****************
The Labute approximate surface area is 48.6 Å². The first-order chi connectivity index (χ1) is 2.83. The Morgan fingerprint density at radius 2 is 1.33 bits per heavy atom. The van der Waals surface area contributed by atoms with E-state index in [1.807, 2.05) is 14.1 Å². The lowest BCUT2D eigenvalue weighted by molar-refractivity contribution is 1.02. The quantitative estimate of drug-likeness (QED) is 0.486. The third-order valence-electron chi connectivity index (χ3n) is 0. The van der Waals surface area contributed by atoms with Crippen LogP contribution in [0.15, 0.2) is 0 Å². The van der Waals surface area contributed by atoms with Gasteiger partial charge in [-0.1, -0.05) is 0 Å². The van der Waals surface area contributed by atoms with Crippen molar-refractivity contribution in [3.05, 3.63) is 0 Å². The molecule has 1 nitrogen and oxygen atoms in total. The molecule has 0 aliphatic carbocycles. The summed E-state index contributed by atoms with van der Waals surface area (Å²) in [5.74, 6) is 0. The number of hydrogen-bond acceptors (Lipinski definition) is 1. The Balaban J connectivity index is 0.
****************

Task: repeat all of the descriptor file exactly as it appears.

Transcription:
The Labute approximate surface area is 48.6 Å². The first-order chi connectivity index (χ1) is 2.83. The Morgan fingerprint density at radius 2 is 1.33 bits per heavy atom. The van der Waals surface area contributed by atoms with E-state index in [1.807, 2.05) is 14.1 Å². The lowest BCUT2D eigenvalue weighted by molar-refractivity contribution is 1.02. The quantitative estimate of drug-likeness (QED) is 0.486. The third-order valence-electron chi connectivity index (χ3n) is 0. The van der Waals surface area contributed by atoms with Crippen LogP contribution in [0.15, 0.2) is 0 Å². The van der Waals surface area contributed by atoms with Gasteiger partial charge in [-0.1, -0.05) is 0 Å². The van der Waals surface area contributed by atoms with Crippen molar-refractivity contribution in [3.05, 3.63) is 0 Å². The molecule has 1 nitrogen and oxygen atoms in total. The molecule has 0 aliphatic carbocycles. The summed E-state index contributed by atoms with van der Waals surface area (Å²) in [5.74, 6) is 0. The number of hydrogen-bond acceptors (Lipinski definition) is 1. The Balaban J connectivity index is 0.